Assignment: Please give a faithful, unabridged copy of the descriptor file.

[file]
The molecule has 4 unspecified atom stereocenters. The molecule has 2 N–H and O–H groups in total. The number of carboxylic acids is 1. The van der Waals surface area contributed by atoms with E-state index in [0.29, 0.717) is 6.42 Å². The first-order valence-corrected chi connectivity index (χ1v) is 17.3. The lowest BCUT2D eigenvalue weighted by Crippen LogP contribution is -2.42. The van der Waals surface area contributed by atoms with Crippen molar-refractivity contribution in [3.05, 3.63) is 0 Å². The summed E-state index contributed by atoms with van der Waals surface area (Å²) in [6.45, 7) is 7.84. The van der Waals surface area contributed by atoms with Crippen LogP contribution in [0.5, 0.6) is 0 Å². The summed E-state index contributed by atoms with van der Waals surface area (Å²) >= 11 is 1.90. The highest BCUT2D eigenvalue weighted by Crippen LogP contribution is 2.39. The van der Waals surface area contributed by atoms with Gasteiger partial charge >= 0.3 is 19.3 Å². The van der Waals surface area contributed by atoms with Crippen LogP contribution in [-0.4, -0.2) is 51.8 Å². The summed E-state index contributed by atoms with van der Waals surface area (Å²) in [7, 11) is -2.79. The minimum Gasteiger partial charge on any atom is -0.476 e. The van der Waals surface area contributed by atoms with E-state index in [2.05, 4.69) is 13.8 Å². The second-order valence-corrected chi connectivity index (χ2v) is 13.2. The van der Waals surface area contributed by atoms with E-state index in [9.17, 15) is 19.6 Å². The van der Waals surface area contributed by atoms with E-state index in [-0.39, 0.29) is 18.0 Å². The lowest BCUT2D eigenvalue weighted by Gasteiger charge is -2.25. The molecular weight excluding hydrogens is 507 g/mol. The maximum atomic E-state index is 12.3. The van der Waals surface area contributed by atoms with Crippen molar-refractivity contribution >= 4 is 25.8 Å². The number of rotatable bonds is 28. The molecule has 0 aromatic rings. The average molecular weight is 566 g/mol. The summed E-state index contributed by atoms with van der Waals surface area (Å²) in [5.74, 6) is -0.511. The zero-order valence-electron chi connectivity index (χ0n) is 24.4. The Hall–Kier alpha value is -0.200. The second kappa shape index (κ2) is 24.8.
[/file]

The molecule has 4 unspecified atom stereocenters. The molecule has 2 N–H and O–H groups in total. The number of carboxylic acids is 1. The van der Waals surface area contributed by atoms with E-state index in [0.29, 0.717) is 6.42 Å². The first-order valence-corrected chi connectivity index (χ1v) is 17.3. The lowest BCUT2D eigenvalue weighted by Crippen LogP contribution is -2.42. The van der Waals surface area contributed by atoms with Crippen molar-refractivity contribution in [3.05, 3.63) is 0 Å². The summed E-state index contributed by atoms with van der Waals surface area (Å²) in [6.45, 7) is 7.84. The van der Waals surface area contributed by atoms with Crippen LogP contribution in [0.5, 0.6) is 0 Å². The summed E-state index contributed by atoms with van der Waals surface area (Å²) >= 11 is 1.90. The highest BCUT2D eigenvalue weighted by Crippen LogP contribution is 2.39. The van der Waals surface area contributed by atoms with Gasteiger partial charge >= 0.3 is 19.3 Å². The van der Waals surface area contributed by atoms with Crippen LogP contribution in [-0.4, -0.2) is 51.8 Å². The summed E-state index contributed by atoms with van der Waals surface area (Å²) in [7, 11) is -2.79. The minimum Gasteiger partial charge on any atom is -0.476 e. The van der Waals surface area contributed by atoms with E-state index in [2.05, 4.69) is 13.8 Å². The second-order valence-corrected chi connectivity index (χ2v) is 13.2. The van der Waals surface area contributed by atoms with E-state index in [9.17, 15) is 19.6 Å². The van der Waals surface area contributed by atoms with E-state index in [-0.39, 0.29) is 18.0 Å². The lowest BCUT2D eigenvalue weighted by Gasteiger charge is -2.25. The molecular weight excluding hydrogens is 507 g/mol. The maximum atomic E-state index is 12.3. The van der Waals surface area contributed by atoms with Crippen molar-refractivity contribution >= 4 is 25.8 Å². The number of rotatable bonds is 28. The molecule has 0 aromatic rings. The average molecular weight is 566 g/mol. The summed E-state index contributed by atoms with van der Waals surface area (Å²) in [5.74, 6) is -0.511. The zero-order valence-electron chi connectivity index (χ0n) is 24.4. The Hall–Kier alpha value is -0.200. The second kappa shape index (κ2) is 24.8.